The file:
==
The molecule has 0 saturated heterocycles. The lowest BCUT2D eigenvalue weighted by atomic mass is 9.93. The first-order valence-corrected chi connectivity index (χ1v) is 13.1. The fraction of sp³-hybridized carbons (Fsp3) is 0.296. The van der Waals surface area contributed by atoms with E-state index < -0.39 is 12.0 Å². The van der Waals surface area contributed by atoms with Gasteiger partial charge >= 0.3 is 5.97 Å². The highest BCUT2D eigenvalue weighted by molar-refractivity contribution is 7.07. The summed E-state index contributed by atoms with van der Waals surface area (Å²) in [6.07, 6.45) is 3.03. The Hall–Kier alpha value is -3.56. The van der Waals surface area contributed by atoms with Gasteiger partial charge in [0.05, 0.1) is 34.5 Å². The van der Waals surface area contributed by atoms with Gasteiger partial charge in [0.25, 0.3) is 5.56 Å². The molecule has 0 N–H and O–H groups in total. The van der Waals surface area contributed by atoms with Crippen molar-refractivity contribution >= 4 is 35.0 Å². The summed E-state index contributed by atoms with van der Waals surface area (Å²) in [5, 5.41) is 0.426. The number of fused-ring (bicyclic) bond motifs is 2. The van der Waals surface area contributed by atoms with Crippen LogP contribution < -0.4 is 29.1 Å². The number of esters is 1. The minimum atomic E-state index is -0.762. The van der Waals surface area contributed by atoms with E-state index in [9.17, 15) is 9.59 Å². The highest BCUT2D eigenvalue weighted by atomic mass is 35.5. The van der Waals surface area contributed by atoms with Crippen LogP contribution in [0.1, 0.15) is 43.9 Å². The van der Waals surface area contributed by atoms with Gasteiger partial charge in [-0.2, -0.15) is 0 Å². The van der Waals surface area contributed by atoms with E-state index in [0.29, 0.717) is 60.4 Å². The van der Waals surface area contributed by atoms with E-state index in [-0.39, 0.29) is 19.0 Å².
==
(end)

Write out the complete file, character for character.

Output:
The molecule has 0 saturated heterocycles. The lowest BCUT2D eigenvalue weighted by atomic mass is 9.93. The first-order valence-corrected chi connectivity index (χ1v) is 13.1. The fraction of sp³-hybridized carbons (Fsp3) is 0.296. The van der Waals surface area contributed by atoms with E-state index < -0.39 is 12.0 Å². The van der Waals surface area contributed by atoms with Gasteiger partial charge >= 0.3 is 5.97 Å². The highest BCUT2D eigenvalue weighted by molar-refractivity contribution is 7.07. The summed E-state index contributed by atoms with van der Waals surface area (Å²) in [6.07, 6.45) is 3.03. The Hall–Kier alpha value is -3.56. The van der Waals surface area contributed by atoms with Gasteiger partial charge in [0.05, 0.1) is 34.5 Å². The van der Waals surface area contributed by atoms with Gasteiger partial charge in [0.25, 0.3) is 5.56 Å². The molecule has 0 N–H and O–H groups in total. The van der Waals surface area contributed by atoms with Crippen molar-refractivity contribution >= 4 is 35.0 Å². The summed E-state index contributed by atoms with van der Waals surface area (Å²) in [5, 5.41) is 0.426. The number of fused-ring (bicyclic) bond motifs is 2. The van der Waals surface area contributed by atoms with Crippen LogP contribution < -0.4 is 29.1 Å². The number of esters is 1. The minimum atomic E-state index is -0.762. The van der Waals surface area contributed by atoms with E-state index in [9.17, 15) is 9.59 Å². The highest BCUT2D eigenvalue weighted by atomic mass is 35.5. The van der Waals surface area contributed by atoms with Crippen LogP contribution in [0.1, 0.15) is 43.9 Å². The van der Waals surface area contributed by atoms with Gasteiger partial charge in [-0.2, -0.15) is 0 Å². The van der Waals surface area contributed by atoms with E-state index in [0.29, 0.717) is 60.4 Å². The van der Waals surface area contributed by atoms with E-state index in [-0.39, 0.29) is 19.0 Å².